Scientists are hard on the trail of lab-grown organs and tissues. They are learning to grow tissues on scaffolding — even brain tissue — and how to print organs in 3D with special printers and inks. Once created, these pristine tissue-matched organs would be surgically implanted into your ageing body — islands of healthy youthful tissue in a sea of slow but steady degeneration. An improvement on the current transplant regimen, but far from perfect.
If you are old, diseased, or disabled enough, you might prefer to swallow a pill before bed and wake up the next morning with a rejuvenated body and brain — if you knew it was safe, and that you would still be “you” the next day. But that scenario is not yet realistic.
It will take some decades or longer for dedicated researchers such as those at the SENS Research Foundation to crack the ageing code, and make total body/brain rejuvenation so easy. But they are working on a number of approaches:
The above approaches should be considered a “bare minimum” approach to engineering a younger body and brain. A number of new techniques for drastically slowing the ageing of new tissue — once replaced and re-engineered — are needed. No one wants to spend half their lives inside a rejuvenation clinic.
In the near future, some combination of organ replacement using lab engineered or printed tissue along with in situ regeneration of organs and tissues, is likely to be used as the best compromise.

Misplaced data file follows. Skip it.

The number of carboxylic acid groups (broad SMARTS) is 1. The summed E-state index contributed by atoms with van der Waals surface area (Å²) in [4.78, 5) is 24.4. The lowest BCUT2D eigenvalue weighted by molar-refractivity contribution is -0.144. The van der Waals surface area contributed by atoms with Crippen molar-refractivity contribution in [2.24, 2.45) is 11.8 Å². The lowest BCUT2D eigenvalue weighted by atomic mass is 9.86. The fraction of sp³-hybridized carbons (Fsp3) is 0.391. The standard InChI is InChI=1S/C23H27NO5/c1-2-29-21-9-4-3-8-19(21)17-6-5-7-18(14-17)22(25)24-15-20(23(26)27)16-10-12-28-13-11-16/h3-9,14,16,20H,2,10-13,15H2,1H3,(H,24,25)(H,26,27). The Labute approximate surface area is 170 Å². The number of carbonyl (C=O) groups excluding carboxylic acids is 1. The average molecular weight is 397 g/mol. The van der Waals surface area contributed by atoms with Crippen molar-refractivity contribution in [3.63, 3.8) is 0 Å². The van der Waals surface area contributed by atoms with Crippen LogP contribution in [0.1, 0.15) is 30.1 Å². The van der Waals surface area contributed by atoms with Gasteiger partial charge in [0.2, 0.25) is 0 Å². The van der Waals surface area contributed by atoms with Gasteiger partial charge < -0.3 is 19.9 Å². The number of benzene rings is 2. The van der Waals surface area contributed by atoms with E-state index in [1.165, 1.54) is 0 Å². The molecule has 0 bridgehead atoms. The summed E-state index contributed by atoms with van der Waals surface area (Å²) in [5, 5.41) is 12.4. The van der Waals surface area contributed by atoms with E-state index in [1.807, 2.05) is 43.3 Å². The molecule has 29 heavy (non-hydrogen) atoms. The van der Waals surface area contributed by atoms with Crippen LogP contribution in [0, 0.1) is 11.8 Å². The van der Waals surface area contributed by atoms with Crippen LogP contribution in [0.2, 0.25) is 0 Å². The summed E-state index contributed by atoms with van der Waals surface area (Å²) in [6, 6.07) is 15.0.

The Brain, a Special Case
A young healthy body without a well functioning brain is something of a waste. The dementia epidemic is a mounting crisis worldwide. China and other rapidly ageing nations are particularly at risk.
If you were given the choice between having a brain (head) transplant and undergoing in situ brain regeneration, you would probably go with the in situ approach. After all, if your body received a brand new brain, what would happen to your old brain with all its memories, quirks, and dark secrets? 😉
Just kidding. If you wanted a new brain along with your old memories and thought patterns, naturally some form of “direct personality and memory transfer” device would be necessary. But that is not likely to happen in the next century or more. So the brain is a special case — but then you knew that.
So remember: For your brain, in situ rejuvenation; For the rest of your body, you will have the choice between replacement and in situ approaches. Unless your body feels it is too sexy for your brain. In that case we may have no choice but to remove your old brain and then . . . .